Astoria Students Demand Noise Relief

BY TRISHA SAKHUJA
Staff Writer  

With the N and Q trains passing by every few minutes, students from the Judge Charles J. Vallone School in Astoria have learned to raise their hands to put up the peace sign and wait until it passes, before continuing their learning.

Parents, students, teachers, State and local elected officials gathered in front of PS 85 on Dec. 17 to advocate against the frequent noise that comes from the elevated train tracks that are 50-feet across the street from the school.

Local elected officials, students, teachers and parents gathered to advocate against the noise that comes from the N and Q trains passing by every few minutes. CUNY Professor of Law Rebecca Bratspies shares her students’ art work of the noise villain. Photo by Trisha Sakhuja

Local elected officials, students, teachers and parents gathered to advocate against the noise that comes from the N and Q trains passing by every few minutes. CUNY Professor of Law Rebecca Bratspies shares her students’ art work of the noise villain. Photo by Trisha Sakhuja

Both State Senator Michael Gianaris (D-Astoria) and Assemblywoman Aravella Simotas (D-Astoria) said it is possible for the City to implement noise relief barriers so the students will not have to stop their class time for 30-45 seconds every time a train passes, which is every two minutes during rush hour and every five minutes the rest of the day.

“Each time a student puts two fingers in the air and a lesson is put on hold, it represents the City’s failure to provide an adequate learning environment for these children,” Gianaris said.

Simotas said “students and teachers should never be forced to ‘get used to’ a chronic issue that detracts from the learning process.”

The rally, which was interrupted by more than 15 passing trains, was held to demand the Metropolitan Transportation Authority and the Dept. of Education to address the noise problems created by passing trains.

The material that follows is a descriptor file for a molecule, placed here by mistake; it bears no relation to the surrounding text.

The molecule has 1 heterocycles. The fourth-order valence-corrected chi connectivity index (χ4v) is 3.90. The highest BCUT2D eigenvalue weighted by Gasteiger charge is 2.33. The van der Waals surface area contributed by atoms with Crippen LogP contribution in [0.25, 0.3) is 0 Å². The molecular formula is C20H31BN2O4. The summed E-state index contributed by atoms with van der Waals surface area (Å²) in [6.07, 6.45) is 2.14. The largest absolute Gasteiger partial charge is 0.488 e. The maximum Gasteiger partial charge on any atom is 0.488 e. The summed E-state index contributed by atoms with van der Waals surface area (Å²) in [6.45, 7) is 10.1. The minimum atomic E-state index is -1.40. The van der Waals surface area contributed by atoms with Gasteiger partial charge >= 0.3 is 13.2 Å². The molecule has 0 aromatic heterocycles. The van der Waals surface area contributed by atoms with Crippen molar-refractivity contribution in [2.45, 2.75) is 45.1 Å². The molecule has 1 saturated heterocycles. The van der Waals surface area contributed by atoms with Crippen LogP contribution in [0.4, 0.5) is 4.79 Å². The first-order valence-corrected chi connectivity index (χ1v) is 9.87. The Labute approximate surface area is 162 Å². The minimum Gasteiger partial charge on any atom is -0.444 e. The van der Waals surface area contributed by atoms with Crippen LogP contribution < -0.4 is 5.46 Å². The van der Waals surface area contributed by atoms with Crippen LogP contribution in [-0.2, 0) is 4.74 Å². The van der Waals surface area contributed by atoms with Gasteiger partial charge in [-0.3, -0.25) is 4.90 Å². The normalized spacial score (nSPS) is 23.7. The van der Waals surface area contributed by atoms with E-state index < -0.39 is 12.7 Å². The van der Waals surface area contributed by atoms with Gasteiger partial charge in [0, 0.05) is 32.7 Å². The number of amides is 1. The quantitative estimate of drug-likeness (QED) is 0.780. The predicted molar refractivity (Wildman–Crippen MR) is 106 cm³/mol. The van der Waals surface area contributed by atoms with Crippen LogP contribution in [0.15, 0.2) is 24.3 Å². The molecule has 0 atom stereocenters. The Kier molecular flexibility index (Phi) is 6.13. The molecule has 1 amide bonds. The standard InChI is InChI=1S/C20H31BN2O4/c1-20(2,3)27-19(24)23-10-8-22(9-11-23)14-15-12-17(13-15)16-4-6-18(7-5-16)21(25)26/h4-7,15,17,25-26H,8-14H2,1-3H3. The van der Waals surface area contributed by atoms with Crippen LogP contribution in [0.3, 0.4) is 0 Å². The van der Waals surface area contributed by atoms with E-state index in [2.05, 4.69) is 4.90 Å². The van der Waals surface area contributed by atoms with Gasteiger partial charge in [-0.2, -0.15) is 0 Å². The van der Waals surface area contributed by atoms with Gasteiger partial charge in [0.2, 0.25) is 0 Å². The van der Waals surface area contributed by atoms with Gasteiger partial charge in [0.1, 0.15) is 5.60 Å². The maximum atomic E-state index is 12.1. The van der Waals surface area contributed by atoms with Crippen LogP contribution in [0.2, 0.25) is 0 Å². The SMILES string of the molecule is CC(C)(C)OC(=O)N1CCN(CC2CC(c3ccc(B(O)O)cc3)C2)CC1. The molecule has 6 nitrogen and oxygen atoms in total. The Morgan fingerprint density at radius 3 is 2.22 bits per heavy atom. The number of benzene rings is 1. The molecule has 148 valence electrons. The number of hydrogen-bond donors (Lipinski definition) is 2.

In a letter written to the DOE and the MTA on Dec. 9, Gianaris and Simotas called for noise abatement ideas such as soundproofing windows, addition of acoustic sound-absorbing tiles, installing rubber wheels on the trains, cushioning the rails with rubber pads and erecting a sound barrier between the platform and PS 85, among others.
They also want to see the noise level come down to 45 decibels from 90 decibels.

A United Federation of Teachers representative and a PS 85 teacher, Mary Najeddine, recounted some of the statements made by her students about the disruptive noise. One student said “every time we stop, we are wasting time.” She said a special needs student said “it sounds like there are giants fighting outside.”

Marge Feinberg, a DOE spokesperson, said this is a high performing school that received an A on its recent progress report and their classroom instruction is not being disturbed.

“Some classrooms have acoustic tiles. The first floor has five rooms with acoustic tiles facing the front of the building. The second floor has three rooms plus the auditorium facing the front of the building. The third floor has two rooms facing the front of the building. They are all facing the side of the building exposed to the train,” a spokesperson said.

Kevin Ortiz, a MTA spokesperson said the terminal switches for the Ditmars Boulevard station are located right by the school, making the noise issue a difficult fix. These switches are scheduled for replacement in the next Capital Plan, to take place in 2015-2019.

Reach Trisha Sakhuja at (718) 357-7400, Ext. 128, tsakhuja@queenstribune.com, or @Tsakhuja13.